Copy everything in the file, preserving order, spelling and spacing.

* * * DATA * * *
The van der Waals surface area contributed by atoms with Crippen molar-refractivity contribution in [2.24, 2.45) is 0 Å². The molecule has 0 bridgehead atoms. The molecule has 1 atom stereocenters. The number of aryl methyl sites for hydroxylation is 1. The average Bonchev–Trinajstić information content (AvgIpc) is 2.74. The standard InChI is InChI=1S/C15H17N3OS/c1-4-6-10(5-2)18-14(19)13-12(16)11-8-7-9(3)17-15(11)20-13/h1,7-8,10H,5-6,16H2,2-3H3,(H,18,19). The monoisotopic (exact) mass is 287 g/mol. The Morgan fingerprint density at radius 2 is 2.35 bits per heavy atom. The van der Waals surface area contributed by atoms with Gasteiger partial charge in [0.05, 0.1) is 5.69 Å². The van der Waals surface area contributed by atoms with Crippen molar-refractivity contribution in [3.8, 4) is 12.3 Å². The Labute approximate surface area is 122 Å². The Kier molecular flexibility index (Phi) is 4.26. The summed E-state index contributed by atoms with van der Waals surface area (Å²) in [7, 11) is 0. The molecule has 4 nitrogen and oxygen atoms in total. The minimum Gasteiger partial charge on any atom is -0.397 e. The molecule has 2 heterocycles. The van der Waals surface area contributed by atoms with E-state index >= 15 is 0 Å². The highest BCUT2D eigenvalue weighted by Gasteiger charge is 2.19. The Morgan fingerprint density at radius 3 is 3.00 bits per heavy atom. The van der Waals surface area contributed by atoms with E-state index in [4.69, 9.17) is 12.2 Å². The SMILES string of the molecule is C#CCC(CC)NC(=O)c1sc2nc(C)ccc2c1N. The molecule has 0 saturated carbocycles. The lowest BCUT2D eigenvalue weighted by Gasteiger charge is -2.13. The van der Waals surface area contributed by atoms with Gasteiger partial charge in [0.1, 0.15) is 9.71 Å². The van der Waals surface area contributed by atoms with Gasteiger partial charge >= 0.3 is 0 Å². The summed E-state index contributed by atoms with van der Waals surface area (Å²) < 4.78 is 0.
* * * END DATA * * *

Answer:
The van der Waals surface area contributed by atoms with Crippen molar-refractivity contribution in [2.24, 2.45) is 0 Å². The molecule has 0 bridgehead atoms. The molecule has 1 atom stereocenters. The number of aryl methyl sites for hydroxylation is 1. The average Bonchev–Trinajstić information content (AvgIpc) is 2.74. The standard InChI is InChI=1S/C15H17N3OS/c1-4-6-10(5-2)18-14(19)13-12(16)11-8-7-9(3)17-15(11)20-13/h1,7-8,10H,5-6,16H2,2-3H3,(H,18,19). The monoisotopic (exact) mass is 287 g/mol. The Morgan fingerprint density at radius 2 is 2.35 bits per heavy atom. The van der Waals surface area contributed by atoms with Gasteiger partial charge in [0.05, 0.1) is 5.69 Å². The van der Waals surface area contributed by atoms with Crippen molar-refractivity contribution in [3.8, 4) is 12.3 Å². The Labute approximate surface area is 122 Å². The Kier molecular flexibility index (Phi) is 4.26. The summed E-state index contributed by atoms with van der Waals surface area (Å²) in [7, 11) is 0. The molecule has 4 nitrogen and oxygen atoms in total. The minimum Gasteiger partial charge on any atom is -0.397 e. The molecule has 2 heterocycles. The van der Waals surface area contributed by atoms with E-state index >= 15 is 0 Å². The highest BCUT2D eigenvalue weighted by Gasteiger charge is 2.19. The Morgan fingerprint density at radius 3 is 3.00 bits per heavy atom. The van der Waals surface area contributed by atoms with E-state index in [4.69, 9.17) is 12.2 Å². The SMILES string of the molecule is C#CCC(CC)NC(=O)c1sc2nc(C)ccc2c1N. The molecule has 0 saturated carbocycles. The lowest BCUT2D eigenvalue weighted by Gasteiger charge is -2.13. The van der Waals surface area contributed by atoms with Gasteiger partial charge in [0.1, 0.15) is 9.71 Å². The van der Waals surface area contributed by atoms with Gasteiger partial charge >= 0.3 is 0 Å². The summed E-state index contributed by atoms with van der Waals surface area (Å²) < 4.78 is 0.